A stay at Laguna Arenal in Guanacaste last week to celebrate my wife’s birthday allowed only cursory bird-watching. However, on the return trip home a male Great Curassow (Crax rubra) half-walked, half-flew across the paved road just as we left the lake to head for the tourist town of La Fortuna.
The pheasant-like pavón (“big turkey”), as it is called in Spanish, measures 3 feet from head to tail and is now found mostly only in protected areas. Identification is not a problem! There are no records that I know of from close to Turrialba, though one entry in the eBird database is marked for our area. Unfortunately, the location is very much in error since the sighting refers to the Esquinas Rainforest Lodge in the south of the country. Actually, my only other encounters with the Great Curassow have been right next to that lodge at the University of Vienna’s La Gamba Tropical Station (Tropenstation La Gamba). See my post of some three years ago from my first visit with friend Armin Dett, who has now published his first book on Costa Rican moths.
The Great Curassow is a monogamous species and is often seen in pairs. Here’s a shot of the female, which wears brown rather than black:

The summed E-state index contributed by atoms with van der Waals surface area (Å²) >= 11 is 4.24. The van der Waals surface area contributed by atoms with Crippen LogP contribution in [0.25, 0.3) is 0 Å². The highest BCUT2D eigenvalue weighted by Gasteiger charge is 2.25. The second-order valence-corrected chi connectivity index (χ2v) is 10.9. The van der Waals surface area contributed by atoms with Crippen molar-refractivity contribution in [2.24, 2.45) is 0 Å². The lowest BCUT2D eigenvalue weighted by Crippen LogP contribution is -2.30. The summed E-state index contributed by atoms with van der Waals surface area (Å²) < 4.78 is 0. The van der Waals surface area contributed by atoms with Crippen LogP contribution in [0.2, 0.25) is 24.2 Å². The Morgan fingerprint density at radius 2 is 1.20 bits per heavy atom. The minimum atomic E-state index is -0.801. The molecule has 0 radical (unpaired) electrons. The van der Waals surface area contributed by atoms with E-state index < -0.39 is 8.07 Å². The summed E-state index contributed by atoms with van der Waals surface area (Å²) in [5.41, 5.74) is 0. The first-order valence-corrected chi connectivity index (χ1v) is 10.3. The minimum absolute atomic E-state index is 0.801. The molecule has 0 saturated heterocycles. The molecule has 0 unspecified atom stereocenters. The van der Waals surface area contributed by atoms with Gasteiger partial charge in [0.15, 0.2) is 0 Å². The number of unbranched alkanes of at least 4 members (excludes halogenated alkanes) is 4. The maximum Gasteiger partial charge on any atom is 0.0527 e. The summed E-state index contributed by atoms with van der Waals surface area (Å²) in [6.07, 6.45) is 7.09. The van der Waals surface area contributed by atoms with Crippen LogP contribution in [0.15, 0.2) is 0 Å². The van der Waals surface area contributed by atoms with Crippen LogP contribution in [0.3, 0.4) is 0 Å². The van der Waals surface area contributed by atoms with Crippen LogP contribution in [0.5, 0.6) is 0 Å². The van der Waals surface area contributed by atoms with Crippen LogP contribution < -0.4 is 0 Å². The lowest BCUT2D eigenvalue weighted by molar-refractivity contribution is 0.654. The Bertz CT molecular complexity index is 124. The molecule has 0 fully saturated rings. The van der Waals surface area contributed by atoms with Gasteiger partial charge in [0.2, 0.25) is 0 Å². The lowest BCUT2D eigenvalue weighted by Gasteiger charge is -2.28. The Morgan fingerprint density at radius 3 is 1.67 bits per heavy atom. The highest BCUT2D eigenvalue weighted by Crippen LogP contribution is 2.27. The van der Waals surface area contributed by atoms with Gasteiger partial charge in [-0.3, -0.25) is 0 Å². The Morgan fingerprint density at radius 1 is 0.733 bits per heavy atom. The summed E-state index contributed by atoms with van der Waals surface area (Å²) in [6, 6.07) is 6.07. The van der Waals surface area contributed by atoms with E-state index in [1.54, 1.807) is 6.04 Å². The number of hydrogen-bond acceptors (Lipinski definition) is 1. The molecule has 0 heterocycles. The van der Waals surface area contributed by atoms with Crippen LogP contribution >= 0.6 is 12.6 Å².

Mornings at the lake began each day with loudly calling Howler Monkeys and large flocks of Orange-chinned Parakeets (Brotogeris jugularis):
The orange chin is hard to see but the brown shoulder and short pointed tail, together with its almost non-stop screeching and chattering, make it fairly easy to identify.
Another noisy species typical of Guanacaste and hard to miss is the large blue-and-white White-throated Magpie-Jay (Calocitta formosa). It tends to travel in groups and is extending its range, but unlike the Orange-chinned Parakeet it is not yet found in the Turrialba area at all.
There is very much more for me to discover in the Arenal area but it will have to wait until another day.